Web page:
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By James Rainey
Last year, California became the first state to require that sitting restaurants offer plastic straws only to customers who request them. When seven states and a series of cities adopted similar proposals this year, it appeared that a wave was in full swing in the fight against plastic pollution.
But the new set of laws has created complications, including the opposition of corporate and free enterprise groups, as well as the struggle over which level of government should have the right to regulate single-use plastics. We still do not know where the anti-plastic revolution is going to spread.
As a result, environmental groups celebrate concentrated energy and attention on the issue, even though they fear that legislation may be relaxed or co-opted by corporate groups, which have advocated lower regulations.
"Simply putting seven bills in plastic straw is a step forward. Last year, nothing was happening at that level, "said Alex Truelove, director of the US consumer group PIRG, focused on zero waste management. "But it is a major concern that we do not see a ban on straw, but" on demand "bills. And many of them are really weak because they exempt most situations where someone would have a straw. "
Some of the new bills introduced this year limit straw regulations to sit-down restaurants, while allowing fast-food and casual establishments to distribute straws to everyone. Others include the "pre-emption" language that prevents cities from enforcing their own more restrictive rules regarding plastic straws. These limits are supported by corporate groups, including the American Legislative Exchange Council (ALEC) based in Arlington, Virginia, a conservative business advocacy organization that helps states combat what the group considers as excessive regulation.
Despite opposition from restaurant groups and industries, progress on banning straws and other single-use plastics will not be halted, Kate Melges, who heads Greenpeace's anti-plastic campaign, e-mailed.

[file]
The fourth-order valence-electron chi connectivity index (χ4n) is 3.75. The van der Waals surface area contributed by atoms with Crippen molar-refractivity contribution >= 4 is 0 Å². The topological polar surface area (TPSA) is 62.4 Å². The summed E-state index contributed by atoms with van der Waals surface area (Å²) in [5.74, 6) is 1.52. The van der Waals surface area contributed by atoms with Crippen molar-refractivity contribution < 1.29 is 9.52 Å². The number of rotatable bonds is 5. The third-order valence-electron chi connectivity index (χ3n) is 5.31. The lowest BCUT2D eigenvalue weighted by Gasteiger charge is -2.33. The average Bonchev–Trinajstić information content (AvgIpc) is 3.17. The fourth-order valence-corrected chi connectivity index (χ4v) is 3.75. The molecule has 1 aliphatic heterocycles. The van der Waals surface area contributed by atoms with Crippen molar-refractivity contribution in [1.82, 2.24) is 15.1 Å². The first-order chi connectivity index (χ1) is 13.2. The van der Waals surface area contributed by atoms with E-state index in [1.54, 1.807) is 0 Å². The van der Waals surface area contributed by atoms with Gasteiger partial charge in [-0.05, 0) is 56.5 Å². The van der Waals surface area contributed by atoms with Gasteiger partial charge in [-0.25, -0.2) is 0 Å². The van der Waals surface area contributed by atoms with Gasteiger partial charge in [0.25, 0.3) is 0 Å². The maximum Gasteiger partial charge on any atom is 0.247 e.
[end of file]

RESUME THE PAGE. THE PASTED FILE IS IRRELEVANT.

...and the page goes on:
"As people continue to learn about the impacts of plastic pollution on the environment and health, progress is inevitable," Melges said. "More and more cities and states are starting to fight against single-use plastics, and even some of the country's largest companies are beginning to publicly acknowledge that reduction and reuse is needed to end this crisis." . "
Elk growing against plastic straws
Last year, more than a dozen cities decided to control the use of plastic straws, as well as California's "on demand" law, which came into effect on January 1 . The pace of change has accelerated in the new year. According to Scott DeFife, Vice President of Government Affairs of the Plastics Industry Association, 30 bills introduced in 22 states, he supports manufacturers of plastic products.
Groups such as PIRG and the non-profit NGO Environment America describe straw as a starting point for new plastic pollution controls, which they say have reached critical proportions. They cite research showing that every year more than 8 million tonnes of new plastic waste is dumped into the world's oceans.
While damage to marine mammals, sea turtles and fish has been the main factor behind anti-plastic campaigns, activists have recently increased their complaints about the potential effects of plastic pollution on human health. An alliance of environmental groups released a report earlier this month claiming that plastics were a "hidden" crisis.
Some activists view straws as a "bridge plastic" – highly visible but not essential for many consumers – which is a good target for initial legislation.
In 2018, Seattle became the first major city to ban plastic straws altogether. Washington, DC, followed, alongside smaller cities like Alameda, Berkeley, Manhattan Beach and Oakland, California; Monmouth Beach, New Jersey; and Fort Myers, Florida.
A backlash to the prohibitions
The plastic straw bans have encountered opposition not only from business groups, but also advocates for the disabled, who point out that some people need a straw to drink.
The wave of new proposals this year is therefore not so much the ban on straws, but the obligation for restaurants to give straws only to customers who request it. Colorado, Connecticut, Florida, Montana, New Jersey, Oregon and Rhode Island are among the states considering this approach.